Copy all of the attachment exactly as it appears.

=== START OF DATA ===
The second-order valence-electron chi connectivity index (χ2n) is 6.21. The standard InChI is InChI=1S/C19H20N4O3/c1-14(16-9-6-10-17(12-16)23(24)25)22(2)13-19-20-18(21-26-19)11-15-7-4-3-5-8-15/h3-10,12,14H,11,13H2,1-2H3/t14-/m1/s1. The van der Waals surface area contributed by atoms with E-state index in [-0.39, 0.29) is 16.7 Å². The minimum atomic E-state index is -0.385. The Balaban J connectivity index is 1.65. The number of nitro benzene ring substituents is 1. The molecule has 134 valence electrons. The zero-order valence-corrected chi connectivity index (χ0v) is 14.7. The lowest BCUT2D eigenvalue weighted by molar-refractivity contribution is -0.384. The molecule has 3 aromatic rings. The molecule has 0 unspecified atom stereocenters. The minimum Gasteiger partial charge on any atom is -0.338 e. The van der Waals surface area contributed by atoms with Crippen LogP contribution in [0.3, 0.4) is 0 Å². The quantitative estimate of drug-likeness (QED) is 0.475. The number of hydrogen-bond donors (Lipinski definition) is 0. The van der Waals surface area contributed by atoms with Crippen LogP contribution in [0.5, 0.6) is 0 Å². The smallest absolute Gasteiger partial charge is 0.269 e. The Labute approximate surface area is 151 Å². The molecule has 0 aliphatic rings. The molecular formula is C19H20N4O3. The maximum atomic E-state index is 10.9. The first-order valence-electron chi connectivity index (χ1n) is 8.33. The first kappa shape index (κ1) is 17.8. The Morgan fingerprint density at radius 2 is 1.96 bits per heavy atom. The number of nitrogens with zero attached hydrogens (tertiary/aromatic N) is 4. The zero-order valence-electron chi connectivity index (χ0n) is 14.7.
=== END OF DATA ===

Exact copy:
The second-order valence-electron chi connectivity index (χ2n) is 6.21. The standard InChI is InChI=1S/C19H20N4O3/c1-14(16-9-6-10-17(12-16)23(24)25)22(2)13-19-20-18(21-26-19)11-15-7-4-3-5-8-15/h3-10,12,14H,11,13H2,1-2H3/t14-/m1/s1. The van der Waals surface area contributed by atoms with E-state index in [-0.39, 0.29) is 16.7 Å². The minimum atomic E-state index is -0.385. The Balaban J connectivity index is 1.65. The number of nitro benzene ring substituents is 1. The molecule has 134 valence electrons. The zero-order valence-corrected chi connectivity index (χ0v) is 14.7. The lowest BCUT2D eigenvalue weighted by molar-refractivity contribution is -0.384. The molecule has 3 aromatic rings. The molecule has 0 unspecified atom stereocenters. The minimum Gasteiger partial charge on any atom is -0.338 e. The van der Waals surface area contributed by atoms with Crippen LogP contribution in [0.3, 0.4) is 0 Å². The quantitative estimate of drug-likeness (QED) is 0.475. The number of hydrogen-bond donors (Lipinski definition) is 0. The van der Waals surface area contributed by atoms with Crippen LogP contribution in [0.5, 0.6) is 0 Å². The smallest absolute Gasteiger partial charge is 0.269 e. The Labute approximate surface area is 151 Å². The molecule has 0 aliphatic rings. The molecular formula is C19H20N4O3. The maximum atomic E-state index is 10.9. The first-order valence-electron chi connectivity index (χ1n) is 8.33. The first kappa shape index (κ1) is 17.8. The Morgan fingerprint density at radius 2 is 1.96 bits per heavy atom. The number of nitrogens with zero attached hydrogens (tertiary/aromatic N) is 4. The zero-order valence-electron chi connectivity index (χ0n) is 14.7.